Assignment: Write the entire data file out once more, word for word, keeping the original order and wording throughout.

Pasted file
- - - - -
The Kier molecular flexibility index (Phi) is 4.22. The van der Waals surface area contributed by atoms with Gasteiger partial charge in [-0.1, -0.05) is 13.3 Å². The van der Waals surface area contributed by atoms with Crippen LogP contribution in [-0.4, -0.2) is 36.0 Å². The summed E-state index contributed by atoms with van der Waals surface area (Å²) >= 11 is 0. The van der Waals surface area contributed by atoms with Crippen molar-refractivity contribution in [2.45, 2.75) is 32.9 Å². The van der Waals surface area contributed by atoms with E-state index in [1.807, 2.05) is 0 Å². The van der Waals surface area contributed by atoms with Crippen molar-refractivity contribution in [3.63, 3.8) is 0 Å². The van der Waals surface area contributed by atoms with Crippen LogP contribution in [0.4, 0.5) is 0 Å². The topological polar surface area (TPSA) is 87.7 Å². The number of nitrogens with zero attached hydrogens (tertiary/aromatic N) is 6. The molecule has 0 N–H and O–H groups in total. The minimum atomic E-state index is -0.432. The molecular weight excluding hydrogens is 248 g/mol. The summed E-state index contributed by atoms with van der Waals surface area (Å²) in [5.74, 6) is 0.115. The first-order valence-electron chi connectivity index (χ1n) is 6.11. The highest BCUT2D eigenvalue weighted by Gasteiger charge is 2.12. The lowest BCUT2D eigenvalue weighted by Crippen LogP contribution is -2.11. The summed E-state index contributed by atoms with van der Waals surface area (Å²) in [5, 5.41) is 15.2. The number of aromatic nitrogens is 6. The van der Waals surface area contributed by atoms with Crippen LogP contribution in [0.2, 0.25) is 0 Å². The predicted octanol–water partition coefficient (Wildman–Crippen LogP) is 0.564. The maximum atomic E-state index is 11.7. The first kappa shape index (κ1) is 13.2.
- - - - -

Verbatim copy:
The Kier molecular flexibility index (Phi) is 4.22. The van der Waals surface area contributed by atoms with Gasteiger partial charge in [-0.1, -0.05) is 13.3 Å². The van der Waals surface area contributed by atoms with Crippen LogP contribution in [-0.4, -0.2) is 36.0 Å². The summed E-state index contributed by atoms with van der Waals surface area (Å²) >= 11 is 0. The van der Waals surface area contributed by atoms with Crippen molar-refractivity contribution in [2.45, 2.75) is 32.9 Å². The van der Waals surface area contributed by atoms with E-state index in [1.807, 2.05) is 0 Å². The van der Waals surface area contributed by atoms with Crippen molar-refractivity contribution in [3.63, 3.8) is 0 Å². The van der Waals surface area contributed by atoms with Crippen LogP contribution in [0.4, 0.5) is 0 Å². The topological polar surface area (TPSA) is 87.7 Å². The number of nitrogens with zero attached hydrogens (tertiary/aromatic N) is 6. The molecule has 0 N–H and O–H groups in total. The minimum atomic E-state index is -0.432. The molecular weight excluding hydrogens is 248 g/mol. The summed E-state index contributed by atoms with van der Waals surface area (Å²) in [5.74, 6) is 0.115. The first-order valence-electron chi connectivity index (χ1n) is 6.11. The highest BCUT2D eigenvalue weighted by Gasteiger charge is 2.12. The lowest BCUT2D eigenvalue weighted by Crippen LogP contribution is -2.11. The summed E-state index contributed by atoms with van der Waals surface area (Å²) in [5, 5.41) is 15.2. The number of aromatic nitrogens is 6. The van der Waals surface area contributed by atoms with Crippen LogP contribution in [0.2, 0.25) is 0 Å². The predicted octanol–water partition coefficient (Wildman–Crippen LogP) is 0.564. The maximum atomic E-state index is 11.7. The first kappa shape index (κ1) is 13.2.